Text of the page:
Following a public meeting on April 4, 2019, the Patient’s Compensation Fund (PCF) Oversight Board found the Practice Protection Fund (PPF), a group self-insurance trust, failed to produce satisfactory evidence that the PPF would be maintained in a financially or actuarially sound manner. The PCF Oversight Board revoked and withdrew the approval of the PPF effective May 31, 2019 – meaning many healthcare providers needed to find a new underlying carrier in order to stay enrolled in the PCF. This action resulted in many questions posed to LAMMICO regarding differences between trusts and LAMMICO.
The Louisiana Department of Insurance (LDI) regulates admitted insurers such as LAMMICO. LDI oversight is rigorous. The LDI approves LAMMICO’s rates and insurance policy forms and conducts financial and market conduct examinations, with a formal examination every three to five years. Also, LAMMICO must submit its quarterly and annual financial statements to regulators based on statutory accounting, which has more restrictive standards than traditional GAAP accounting.
Professional trusts formed in Louisiana prior to 2010 are not subject to the same regulation as insurers because they have a special statutory exception that permits them to have minimal LDI oversight. The law was changed in 2010 so that any new trust formed after October 1, 2010 would be subject to more rigorous LDI oversight and regulation, similar to a traditional insurance company such as LAMMICO.
Unlike a regulated insurance company, the PCF treats a trust somewhat similar to an individual healthcare provider who is self-insuring the underlying layer, requiring it to post a minimum of $125,000 in money, a bond or some other form of security.
A trust provides coverage to members, who are usually required to provide a capital contribution to join. Unlike a policy issued by a traditional insurance company, a trust member’s policy is often retroactively “assessable” if the trust is unable to pay its losses/financial obligations. This means that each year (and for an unlimited future time), policyholders could be assessed fees up to the amount of their contribution (though the amount and frequency of the assessment(s) will depend upon the terms of the trust member’s policy documents). If you are a member of a trust, you should review your policy documents to determine whether your policy is assessable.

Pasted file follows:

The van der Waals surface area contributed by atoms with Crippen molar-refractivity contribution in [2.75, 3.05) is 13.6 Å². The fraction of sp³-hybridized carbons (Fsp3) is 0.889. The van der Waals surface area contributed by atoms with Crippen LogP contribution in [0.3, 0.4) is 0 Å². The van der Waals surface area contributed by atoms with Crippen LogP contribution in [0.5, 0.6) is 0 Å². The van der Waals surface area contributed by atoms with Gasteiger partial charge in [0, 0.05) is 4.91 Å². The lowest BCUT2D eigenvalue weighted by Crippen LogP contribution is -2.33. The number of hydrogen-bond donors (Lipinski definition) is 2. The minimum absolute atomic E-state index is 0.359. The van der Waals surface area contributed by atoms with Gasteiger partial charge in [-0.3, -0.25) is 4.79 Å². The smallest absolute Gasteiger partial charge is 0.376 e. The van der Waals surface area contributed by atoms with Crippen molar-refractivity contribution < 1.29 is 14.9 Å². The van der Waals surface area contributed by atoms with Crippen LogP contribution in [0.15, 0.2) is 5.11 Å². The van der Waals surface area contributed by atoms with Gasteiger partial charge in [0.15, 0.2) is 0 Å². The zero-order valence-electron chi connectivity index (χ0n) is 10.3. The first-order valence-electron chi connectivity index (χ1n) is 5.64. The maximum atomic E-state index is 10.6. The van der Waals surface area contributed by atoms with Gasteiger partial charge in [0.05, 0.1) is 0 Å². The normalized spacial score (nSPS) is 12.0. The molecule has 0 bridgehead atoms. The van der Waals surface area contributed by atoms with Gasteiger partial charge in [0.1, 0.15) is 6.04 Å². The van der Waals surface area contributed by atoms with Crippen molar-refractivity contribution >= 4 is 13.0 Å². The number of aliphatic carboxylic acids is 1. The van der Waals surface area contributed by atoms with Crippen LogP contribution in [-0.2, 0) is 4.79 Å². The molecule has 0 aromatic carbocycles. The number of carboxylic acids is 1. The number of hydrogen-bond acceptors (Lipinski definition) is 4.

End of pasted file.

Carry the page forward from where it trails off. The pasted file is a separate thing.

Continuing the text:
The differences between an admitted insurance carrier and a trust can be significant with financial and regulatory implications. For this reason, healthcare providers should be well informed about such differences prior to selecting a medical professional liability insurance option.
As an admitted insurance carrier, LAMMICO continues to provide reliable and comprehensive coverage backed by financial strength that is monitored by regulators and has achieved the company an “A” (Excellent) rating from A.M. Best insurance rating agency. Should you have any questions about this important topic, please contact your LAMMICO Regional Marketing Representative.